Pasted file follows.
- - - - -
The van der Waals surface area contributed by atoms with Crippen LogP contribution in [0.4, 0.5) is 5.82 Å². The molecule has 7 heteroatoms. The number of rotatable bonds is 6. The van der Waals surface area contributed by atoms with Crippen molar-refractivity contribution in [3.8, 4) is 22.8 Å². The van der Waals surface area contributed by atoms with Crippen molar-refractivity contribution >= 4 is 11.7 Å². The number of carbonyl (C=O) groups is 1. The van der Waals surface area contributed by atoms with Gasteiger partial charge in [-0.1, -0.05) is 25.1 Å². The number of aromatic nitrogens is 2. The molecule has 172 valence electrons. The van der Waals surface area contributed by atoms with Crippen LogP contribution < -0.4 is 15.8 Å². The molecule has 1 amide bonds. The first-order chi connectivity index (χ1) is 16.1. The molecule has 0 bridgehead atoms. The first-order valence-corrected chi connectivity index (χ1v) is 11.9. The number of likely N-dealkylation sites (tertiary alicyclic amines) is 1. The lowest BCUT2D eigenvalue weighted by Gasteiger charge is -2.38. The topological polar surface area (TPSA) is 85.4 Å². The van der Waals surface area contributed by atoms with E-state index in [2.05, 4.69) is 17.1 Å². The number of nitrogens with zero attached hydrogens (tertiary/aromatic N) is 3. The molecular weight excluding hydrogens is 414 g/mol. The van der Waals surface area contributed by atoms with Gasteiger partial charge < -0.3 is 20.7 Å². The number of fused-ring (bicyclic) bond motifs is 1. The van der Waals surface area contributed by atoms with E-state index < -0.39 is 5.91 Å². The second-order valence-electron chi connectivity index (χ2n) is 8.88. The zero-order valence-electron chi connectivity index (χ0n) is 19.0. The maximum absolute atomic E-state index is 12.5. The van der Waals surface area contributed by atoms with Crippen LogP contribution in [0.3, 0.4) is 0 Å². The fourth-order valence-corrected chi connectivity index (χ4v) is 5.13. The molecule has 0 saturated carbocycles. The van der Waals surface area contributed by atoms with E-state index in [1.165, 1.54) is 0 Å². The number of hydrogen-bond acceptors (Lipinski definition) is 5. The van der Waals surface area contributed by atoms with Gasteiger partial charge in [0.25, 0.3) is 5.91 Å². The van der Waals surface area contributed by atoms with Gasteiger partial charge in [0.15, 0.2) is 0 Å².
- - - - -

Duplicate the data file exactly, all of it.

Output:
The van der Waals surface area contributed by atoms with Crippen LogP contribution in [0.4, 0.5) is 5.82 Å². The molecule has 7 heteroatoms. The number of rotatable bonds is 6. The van der Waals surface area contributed by atoms with Crippen molar-refractivity contribution in [3.8, 4) is 22.8 Å². The van der Waals surface area contributed by atoms with Crippen molar-refractivity contribution >= 4 is 11.7 Å². The number of carbonyl (C=O) groups is 1. The van der Waals surface area contributed by atoms with Gasteiger partial charge in [-0.1, -0.05) is 25.1 Å². The number of aromatic nitrogens is 2. The molecule has 172 valence electrons. The van der Waals surface area contributed by atoms with Crippen LogP contribution < -0.4 is 15.8 Å². The molecule has 1 amide bonds. The first-order chi connectivity index (χ1) is 16.1. The molecule has 0 bridgehead atoms. The first-order valence-corrected chi connectivity index (χ1v) is 11.9. The number of likely N-dealkylation sites (tertiary alicyclic amines) is 1. The lowest BCUT2D eigenvalue weighted by Gasteiger charge is -2.38. The topological polar surface area (TPSA) is 85.4 Å². The van der Waals surface area contributed by atoms with E-state index in [2.05, 4.69) is 17.1 Å². The number of nitrogens with zero attached hydrogens (tertiary/aromatic N) is 3. The molecular weight excluding hydrogens is 414 g/mol. The van der Waals surface area contributed by atoms with Gasteiger partial charge < -0.3 is 20.7 Å². The number of fused-ring (bicyclic) bond motifs is 1. The van der Waals surface area contributed by atoms with E-state index < -0.39 is 5.91 Å². The second-order valence-electron chi connectivity index (χ2n) is 8.88. The zero-order valence-electron chi connectivity index (χ0n) is 19.0. The maximum absolute atomic E-state index is 12.5. The van der Waals surface area contributed by atoms with Crippen LogP contribution in [0.3, 0.4) is 0 Å². The fourth-order valence-corrected chi connectivity index (χ4v) is 5.13. The molecule has 0 saturated carbocycles. The van der Waals surface area contributed by atoms with E-state index in [1.165, 1.54) is 0 Å². The number of hydrogen-bond acceptors (Lipinski definition) is 5. The van der Waals surface area contributed by atoms with Gasteiger partial charge in [0.25, 0.3) is 5.91 Å². The van der Waals surface area contributed by atoms with Gasteiger partial charge in [0.15, 0.2) is 0 Å².